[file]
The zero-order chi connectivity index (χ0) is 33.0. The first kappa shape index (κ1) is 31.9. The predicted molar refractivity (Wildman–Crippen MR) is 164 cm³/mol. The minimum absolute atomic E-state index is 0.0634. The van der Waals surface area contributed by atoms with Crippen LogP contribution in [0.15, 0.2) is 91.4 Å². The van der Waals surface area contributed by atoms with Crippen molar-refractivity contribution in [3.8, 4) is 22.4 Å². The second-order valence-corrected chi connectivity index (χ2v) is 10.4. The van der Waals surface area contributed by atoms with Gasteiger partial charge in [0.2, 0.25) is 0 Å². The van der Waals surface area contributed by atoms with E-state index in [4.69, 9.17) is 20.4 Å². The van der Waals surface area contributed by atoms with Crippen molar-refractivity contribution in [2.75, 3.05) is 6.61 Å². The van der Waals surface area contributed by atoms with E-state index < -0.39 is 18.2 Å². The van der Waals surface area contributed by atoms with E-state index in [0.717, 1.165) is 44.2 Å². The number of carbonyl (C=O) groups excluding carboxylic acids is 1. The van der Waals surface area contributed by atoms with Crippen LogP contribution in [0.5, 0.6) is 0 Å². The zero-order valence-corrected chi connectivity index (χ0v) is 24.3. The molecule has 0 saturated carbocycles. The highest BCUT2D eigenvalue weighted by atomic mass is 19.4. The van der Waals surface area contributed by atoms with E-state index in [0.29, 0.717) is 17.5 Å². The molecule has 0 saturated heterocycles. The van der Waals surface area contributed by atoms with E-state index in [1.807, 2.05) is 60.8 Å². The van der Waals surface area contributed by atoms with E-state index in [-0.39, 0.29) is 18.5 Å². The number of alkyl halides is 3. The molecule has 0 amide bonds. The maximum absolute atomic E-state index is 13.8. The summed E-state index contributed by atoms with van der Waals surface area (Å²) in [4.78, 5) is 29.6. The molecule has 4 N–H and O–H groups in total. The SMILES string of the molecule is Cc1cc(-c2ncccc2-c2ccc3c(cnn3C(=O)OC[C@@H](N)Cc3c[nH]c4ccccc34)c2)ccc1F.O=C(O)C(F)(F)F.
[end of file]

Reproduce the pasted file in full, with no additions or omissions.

The zero-order chi connectivity index (χ0) is 33.0. The first kappa shape index (κ1) is 31.9. The predicted molar refractivity (Wildman–Crippen MR) is 164 cm³/mol. The minimum absolute atomic E-state index is 0.0634. The van der Waals surface area contributed by atoms with Crippen LogP contribution in [0.15, 0.2) is 91.4 Å². The van der Waals surface area contributed by atoms with Crippen molar-refractivity contribution in [3.8, 4) is 22.4 Å². The second-order valence-corrected chi connectivity index (χ2v) is 10.4. The van der Waals surface area contributed by atoms with Gasteiger partial charge in [0.2, 0.25) is 0 Å². The van der Waals surface area contributed by atoms with E-state index in [4.69, 9.17) is 20.4 Å². The van der Waals surface area contributed by atoms with Crippen molar-refractivity contribution in [2.75, 3.05) is 6.61 Å². The van der Waals surface area contributed by atoms with E-state index < -0.39 is 18.2 Å². The van der Waals surface area contributed by atoms with E-state index in [0.717, 1.165) is 44.2 Å². The number of carbonyl (C=O) groups excluding carboxylic acids is 1. The van der Waals surface area contributed by atoms with Crippen LogP contribution in [0.5, 0.6) is 0 Å². The zero-order valence-corrected chi connectivity index (χ0v) is 24.3. The molecule has 0 saturated carbocycles. The highest BCUT2D eigenvalue weighted by atomic mass is 19.4. The van der Waals surface area contributed by atoms with E-state index in [0.29, 0.717) is 17.5 Å². The molecule has 0 saturated heterocycles. The van der Waals surface area contributed by atoms with E-state index in [1.807, 2.05) is 60.8 Å². The van der Waals surface area contributed by atoms with E-state index in [-0.39, 0.29) is 18.5 Å². The number of alkyl halides is 3. The molecule has 0 amide bonds. The maximum absolute atomic E-state index is 13.8. The summed E-state index contributed by atoms with van der Waals surface area (Å²) in [4.78, 5) is 29.6. The molecule has 4 N–H and O–H groups in total. The SMILES string of the molecule is Cc1cc(-c2ncccc2-c2ccc3c(cnn3C(=O)OC[C@@H](N)Cc3c[nH]c4ccccc34)c2)ccc1F.O=C(O)C(F)(F)F.